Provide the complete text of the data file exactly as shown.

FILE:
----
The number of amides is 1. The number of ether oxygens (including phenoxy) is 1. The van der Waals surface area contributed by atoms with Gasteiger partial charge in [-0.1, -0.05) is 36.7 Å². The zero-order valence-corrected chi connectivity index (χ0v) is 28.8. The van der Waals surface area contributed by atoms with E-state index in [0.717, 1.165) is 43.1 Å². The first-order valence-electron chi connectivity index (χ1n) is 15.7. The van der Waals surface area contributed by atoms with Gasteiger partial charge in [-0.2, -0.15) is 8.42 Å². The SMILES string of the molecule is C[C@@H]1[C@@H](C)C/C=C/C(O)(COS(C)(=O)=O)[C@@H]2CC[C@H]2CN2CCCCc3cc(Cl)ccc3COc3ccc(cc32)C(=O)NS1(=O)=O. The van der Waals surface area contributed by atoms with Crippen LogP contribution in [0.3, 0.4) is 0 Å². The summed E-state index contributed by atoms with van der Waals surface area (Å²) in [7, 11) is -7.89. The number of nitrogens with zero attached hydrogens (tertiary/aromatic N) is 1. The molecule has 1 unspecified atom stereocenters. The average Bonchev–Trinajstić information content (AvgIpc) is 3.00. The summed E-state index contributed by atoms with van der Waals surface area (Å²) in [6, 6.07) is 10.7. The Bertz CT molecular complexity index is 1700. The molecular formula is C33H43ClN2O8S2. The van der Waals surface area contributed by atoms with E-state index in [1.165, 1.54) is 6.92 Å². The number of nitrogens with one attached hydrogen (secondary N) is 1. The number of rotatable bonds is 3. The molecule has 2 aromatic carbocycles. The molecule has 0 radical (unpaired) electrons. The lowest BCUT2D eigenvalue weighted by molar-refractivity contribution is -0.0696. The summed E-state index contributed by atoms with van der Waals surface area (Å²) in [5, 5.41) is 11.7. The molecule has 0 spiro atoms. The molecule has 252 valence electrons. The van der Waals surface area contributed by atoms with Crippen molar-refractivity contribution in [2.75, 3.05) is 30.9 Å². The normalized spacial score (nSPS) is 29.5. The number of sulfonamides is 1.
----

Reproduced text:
The number of amides is 1. The number of ether oxygens (including phenoxy) is 1. The van der Waals surface area contributed by atoms with Gasteiger partial charge in [-0.1, -0.05) is 36.7 Å². The zero-order valence-corrected chi connectivity index (χ0v) is 28.8. The van der Waals surface area contributed by atoms with E-state index in [0.717, 1.165) is 43.1 Å². The first-order valence-electron chi connectivity index (χ1n) is 15.7. The van der Waals surface area contributed by atoms with Gasteiger partial charge in [-0.2, -0.15) is 8.42 Å². The SMILES string of the molecule is C[C@@H]1[C@@H](C)C/C=C/C(O)(COS(C)(=O)=O)[C@@H]2CC[C@H]2CN2CCCCc3cc(Cl)ccc3COc3ccc(cc32)C(=O)NS1(=O)=O. The van der Waals surface area contributed by atoms with Crippen LogP contribution in [0.3, 0.4) is 0 Å². The summed E-state index contributed by atoms with van der Waals surface area (Å²) in [7, 11) is -7.89. The number of nitrogens with zero attached hydrogens (tertiary/aromatic N) is 1. The molecule has 1 unspecified atom stereocenters. The average Bonchev–Trinajstić information content (AvgIpc) is 3.00. The summed E-state index contributed by atoms with van der Waals surface area (Å²) in [6, 6.07) is 10.7. The Bertz CT molecular complexity index is 1700. The molecular formula is C33H43ClN2O8S2. The van der Waals surface area contributed by atoms with E-state index in [1.165, 1.54) is 6.92 Å². The number of nitrogens with one attached hydrogen (secondary N) is 1. The number of rotatable bonds is 3. The molecule has 2 aromatic carbocycles. The molecule has 0 radical (unpaired) electrons. The lowest BCUT2D eigenvalue weighted by molar-refractivity contribution is -0.0696. The summed E-state index contributed by atoms with van der Waals surface area (Å²) in [5, 5.41) is 11.7. The molecule has 0 spiro atoms. The molecule has 252 valence electrons. The van der Waals surface area contributed by atoms with Crippen molar-refractivity contribution in [2.75, 3.05) is 30.9 Å². The normalized spacial score (nSPS) is 29.5. The number of sulfonamides is 1.